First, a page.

The Day I Became My Wife's Fourth Child

by Clint Edwards
Originally Published: 
immature husband
Clint Edwards

My wife Mel and I were at a turtle farm in the Cayman Islands. It was part of a cruise we took to celebrate our 11-year anniversary. With each stop on the cruise, there were excursions. Mel and I are tourists, but since we aren’t really the kind of people to just shoot off and do our own thing, we paid for tours. We each took turns picking different excursions, and this one, the turtle farm, was her idea. And I will be honest, I wasn’t looking forward to it.

I am not a turtle enthusiast. I don’t find turtles cute or cuddly, or anything like that. In fact, I don’t think much about turtles outside of the Teenage Mutant Ninja Turtles, which are not real, and very exciting, and far from the reality of a large-shelled reptile floating around in seawater.

However, I must admit that once I actually saw the massive and majestic 500-pound creatures, I was blown away. The sun was hot, and it smelled like animals and saltwater. The turtles splashed and grunted.

“These things are amazing,” I said.

Mel smiled. “I know!” she said. “See! You can have fun at a turtle farm.”

I nodded.

We went from one group of turtles to the next. All of them were larger than life. All of them had huge shells and large beak-like mouths. There really wasn’t much between us and the turtles, outside of a sign that said, “Do not touch the turtles.”

“Why can’t we touch them?” I asked.

Mel shrugged, but she also gave me a suspicious look—a sideways glance that seemed to say, “Don’t you dare touch those turtles.”

It was right about then that our guide said, “These turtles have really powerful jaws.” He went on, telling us how they are strong enough to bite through another turtle’s shell, and that our fingers look a lot like the food they are fed. “One of these turtles could very easily bite through your whole hand, which would be bad for the turtle and very unfortunate for you.”

Clint Edwards

One of the turtles swam up to me. It looked so soft and friendly, harmless really. I didn’t know when else I would have the opportunity to touch a large sea turtle. Clearly this wasn’t a life goal, but when face to face with such a majestic creature, I couldn’t help but want to reach out and touch it. I don’t know if this means I have a touch fixation when it comes to turtles. I haven’t been around them enough. Perhaps it just means I’m a fool at heart, a child of sorts, that when told not to do something like touch a turtle, I have to touch the turtle.

Okay, perhaps I’m just a fool, but what I do know is that when Mel’s back was turned and the guide was walking the group to the next tank, I touched a turtle—just its shell. I felt confident that I was a good distance from its mouth and in no danger. I assumed that its shell wouldn’t have much feeling, but I was wrong. The turtle reached up with its flipper and swatted at my arm, almost like it was trying to pull me into its mouth. It grunted loudly and swam away. There was splashing water, I jerked my hand away, and in all the commotion, Mel turned around.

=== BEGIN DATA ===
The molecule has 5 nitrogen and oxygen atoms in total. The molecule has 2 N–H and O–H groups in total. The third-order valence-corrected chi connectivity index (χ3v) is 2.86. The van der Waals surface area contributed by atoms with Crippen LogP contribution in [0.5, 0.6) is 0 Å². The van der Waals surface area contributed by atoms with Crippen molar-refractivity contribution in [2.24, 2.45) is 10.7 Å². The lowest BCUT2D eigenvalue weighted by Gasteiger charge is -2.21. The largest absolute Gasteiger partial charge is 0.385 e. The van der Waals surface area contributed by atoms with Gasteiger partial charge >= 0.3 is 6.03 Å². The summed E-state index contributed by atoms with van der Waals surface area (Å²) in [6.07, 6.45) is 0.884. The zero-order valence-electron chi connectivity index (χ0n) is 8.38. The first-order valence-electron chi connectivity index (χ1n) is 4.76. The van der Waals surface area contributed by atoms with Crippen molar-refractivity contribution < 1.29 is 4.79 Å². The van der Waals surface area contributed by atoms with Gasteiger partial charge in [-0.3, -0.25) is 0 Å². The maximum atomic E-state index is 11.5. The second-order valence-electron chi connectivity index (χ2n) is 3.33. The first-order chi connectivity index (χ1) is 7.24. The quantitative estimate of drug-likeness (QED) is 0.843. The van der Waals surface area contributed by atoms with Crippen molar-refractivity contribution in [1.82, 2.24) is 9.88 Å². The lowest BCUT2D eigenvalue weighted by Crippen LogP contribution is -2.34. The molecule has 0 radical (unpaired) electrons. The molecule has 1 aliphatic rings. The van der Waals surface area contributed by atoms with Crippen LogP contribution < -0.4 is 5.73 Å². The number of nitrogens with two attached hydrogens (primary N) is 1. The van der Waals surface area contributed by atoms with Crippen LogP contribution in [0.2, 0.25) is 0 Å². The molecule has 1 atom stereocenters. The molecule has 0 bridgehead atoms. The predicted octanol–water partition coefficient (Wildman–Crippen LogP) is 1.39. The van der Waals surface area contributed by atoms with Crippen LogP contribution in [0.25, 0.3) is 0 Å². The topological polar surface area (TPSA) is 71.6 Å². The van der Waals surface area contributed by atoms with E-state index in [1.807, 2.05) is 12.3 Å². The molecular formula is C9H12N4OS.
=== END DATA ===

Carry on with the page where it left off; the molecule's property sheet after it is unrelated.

She knew.

“Really?” she said. “They tell you not to touch the turtle, and what do you do? You touch it.”

I held up my hand. “See! I’m good!”

“What if you’d lost your hand?” she said.

“But I didn’t,” I said. I held up my hand again. “It’s all good.”

We stood next to the tank for a while. I don’t think that Mel was mad, but instead she was let down. She gave me the same look she gives our son when he tries to reach out the van window while we are driving. It was a furrowed brow, straight-mouthed, mother’s look, that seemed to say, “You know better.” But the complicated part about all of it is that I’m not her child.

I’m her husband. I should know better, and it isn’t her job to tell me to know better. And the fact is, I did know better. I had been warned, and I clearly disregarded it. In the past, I had heard women with three kids jokingly say that they really had four kids (including their husband and the children). This joke has always bothered me in the past. I felt it gave good upstanding husbands a bad rap, but thinking back on this sea turtle moment, I realized that perhaps my wife actually has four kids—not just three.

After giving me her disapproving look, Mel let out a breath.

“Wait,” I said. “If I lost my hand to a turtle, could you still love me?”

I was trying to make light of the situation, and it was working to some extent. She gave me a half grin. Then she placed her hands on her hips. “I mean, honestly, you were told not to touch the turtle. Then you touched it, and if you had lost your hand, then I’d have to explain that you are an idiot who somehow managed to lose his hand to a sea turtle. I’m not saying that I’d leave you, but it would take me some time to get over you doing something so stupid.”

This whole conversation made me think of Arrested Development, when Buster Bluth loses his hand to a seal. It was funny on the show, but I don’t know how funny it would be in real life. I have to assume it would be embarrassing for my wife to have to explain the circumstances surrounding such a loss. And it was in that moment that I realized I might just be a moron.

I was that one guy, the one in the group who was told not to touch, and I touched. Had I lost my hand, I’d have probably made trending news on Facebook. I’d have been that guy, and most importantly, Mel would have been married to that guy, and no one wants to be married to that dumb ass.

We didn’t talk for a while after that. I went through a few emotions. I felt picked on at first, but then, by the time we got on the bus to head back to our boat, I looked over at Mel and said, “I’m sorry I touched the turtle.”

“It’s OK,” she said. “I still love you.”

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